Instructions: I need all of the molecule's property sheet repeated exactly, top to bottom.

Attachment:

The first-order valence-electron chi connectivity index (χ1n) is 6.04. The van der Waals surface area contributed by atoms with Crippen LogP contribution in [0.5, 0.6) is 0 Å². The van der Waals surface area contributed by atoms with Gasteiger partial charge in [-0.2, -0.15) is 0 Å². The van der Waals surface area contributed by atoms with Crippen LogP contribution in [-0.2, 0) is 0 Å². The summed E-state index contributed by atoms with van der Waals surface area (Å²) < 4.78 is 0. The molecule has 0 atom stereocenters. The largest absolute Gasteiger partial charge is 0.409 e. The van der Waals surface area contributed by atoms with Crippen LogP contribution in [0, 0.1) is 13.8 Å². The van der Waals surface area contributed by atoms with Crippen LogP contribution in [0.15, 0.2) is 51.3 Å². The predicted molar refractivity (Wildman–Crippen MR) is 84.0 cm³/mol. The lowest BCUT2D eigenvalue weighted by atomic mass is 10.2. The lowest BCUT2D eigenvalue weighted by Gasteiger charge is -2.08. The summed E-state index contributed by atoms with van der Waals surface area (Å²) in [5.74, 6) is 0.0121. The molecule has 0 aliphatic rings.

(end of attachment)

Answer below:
The first-order valence-electron chi connectivity index (χ1n) is 6.04. The van der Waals surface area contributed by atoms with Crippen LogP contribution in [0.5, 0.6) is 0 Å². The van der Waals surface area contributed by atoms with Gasteiger partial charge in [-0.2, -0.15) is 0 Å². The van der Waals surface area contributed by atoms with Crippen LogP contribution in [-0.2, 0) is 0 Å². The summed E-state index contributed by atoms with van der Waals surface area (Å²) < 4.78 is 0. The molecule has 0 atom stereocenters. The largest absolute Gasteiger partial charge is 0.409 e. The van der Waals surface area contributed by atoms with Crippen LogP contribution in [0, 0.1) is 13.8 Å². The van der Waals surface area contributed by atoms with Crippen LogP contribution in [0.15, 0.2) is 51.3 Å². The predicted molar refractivity (Wildman–Crippen MR) is 84.0 cm³/mol. The lowest BCUT2D eigenvalue weighted by atomic mass is 10.2. The lowest BCUT2D eigenvalue weighted by Gasteiger charge is -2.08. The summed E-state index contributed by atoms with van der Waals surface area (Å²) in [5.74, 6) is 0.0121. The molecule has 0 aliphatic rings.